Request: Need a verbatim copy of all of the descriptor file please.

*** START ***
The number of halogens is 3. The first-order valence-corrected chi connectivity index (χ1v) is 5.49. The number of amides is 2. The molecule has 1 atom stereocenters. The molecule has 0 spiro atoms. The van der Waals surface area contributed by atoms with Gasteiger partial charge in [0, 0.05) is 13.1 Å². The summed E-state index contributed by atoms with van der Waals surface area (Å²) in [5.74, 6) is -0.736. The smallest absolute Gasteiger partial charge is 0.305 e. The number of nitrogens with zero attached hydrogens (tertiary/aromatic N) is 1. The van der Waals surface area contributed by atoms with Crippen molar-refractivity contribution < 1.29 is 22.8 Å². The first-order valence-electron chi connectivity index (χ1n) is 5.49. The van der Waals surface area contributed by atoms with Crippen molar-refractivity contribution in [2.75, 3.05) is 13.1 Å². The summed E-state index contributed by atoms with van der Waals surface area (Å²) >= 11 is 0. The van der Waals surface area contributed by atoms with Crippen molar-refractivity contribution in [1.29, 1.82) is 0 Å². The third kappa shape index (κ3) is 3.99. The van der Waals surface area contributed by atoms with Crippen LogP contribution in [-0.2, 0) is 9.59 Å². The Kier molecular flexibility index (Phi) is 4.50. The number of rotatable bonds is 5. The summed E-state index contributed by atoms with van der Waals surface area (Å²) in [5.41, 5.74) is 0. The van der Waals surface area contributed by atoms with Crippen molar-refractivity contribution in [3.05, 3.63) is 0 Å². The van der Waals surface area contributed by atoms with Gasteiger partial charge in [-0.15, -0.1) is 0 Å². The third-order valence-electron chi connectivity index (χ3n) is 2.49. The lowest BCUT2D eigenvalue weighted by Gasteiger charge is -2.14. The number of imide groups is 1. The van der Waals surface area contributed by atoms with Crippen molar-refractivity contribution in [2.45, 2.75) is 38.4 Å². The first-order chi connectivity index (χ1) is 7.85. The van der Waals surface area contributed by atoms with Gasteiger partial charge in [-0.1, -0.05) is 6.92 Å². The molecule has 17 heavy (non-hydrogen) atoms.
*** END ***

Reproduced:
The number of halogens is 3. The first-order valence-corrected chi connectivity index (χ1v) is 5.49. The number of amides is 2. The molecule has 1 atom stereocenters. The molecule has 0 spiro atoms. The van der Waals surface area contributed by atoms with Gasteiger partial charge in [0, 0.05) is 13.1 Å². The summed E-state index contributed by atoms with van der Waals surface area (Å²) in [5.74, 6) is -0.736. The smallest absolute Gasteiger partial charge is 0.305 e. The number of nitrogens with zero attached hydrogens (tertiary/aromatic N) is 1. The van der Waals surface area contributed by atoms with Crippen molar-refractivity contribution < 1.29 is 22.8 Å². The first-order valence-electron chi connectivity index (χ1n) is 5.49. The van der Waals surface area contributed by atoms with Crippen molar-refractivity contribution in [2.75, 3.05) is 13.1 Å². The summed E-state index contributed by atoms with van der Waals surface area (Å²) >= 11 is 0. The van der Waals surface area contributed by atoms with Crippen molar-refractivity contribution in [1.29, 1.82) is 0 Å². The third kappa shape index (κ3) is 3.99. The van der Waals surface area contributed by atoms with Crippen LogP contribution in [-0.2, 0) is 9.59 Å². The Kier molecular flexibility index (Phi) is 4.50. The number of rotatable bonds is 5. The summed E-state index contributed by atoms with van der Waals surface area (Å²) in [5.41, 5.74) is 0. The van der Waals surface area contributed by atoms with Crippen molar-refractivity contribution in [3.05, 3.63) is 0 Å². The van der Waals surface area contributed by atoms with Gasteiger partial charge in [-0.15, -0.1) is 0 Å². The third-order valence-electron chi connectivity index (χ3n) is 2.49. The lowest BCUT2D eigenvalue weighted by Gasteiger charge is -2.14. The number of imide groups is 1. The van der Waals surface area contributed by atoms with Crippen molar-refractivity contribution in [2.45, 2.75) is 38.4 Å². The first-order chi connectivity index (χ1) is 7.85. The van der Waals surface area contributed by atoms with Gasteiger partial charge in [-0.1, -0.05) is 6.92 Å². The molecule has 17 heavy (non-hydrogen) atoms.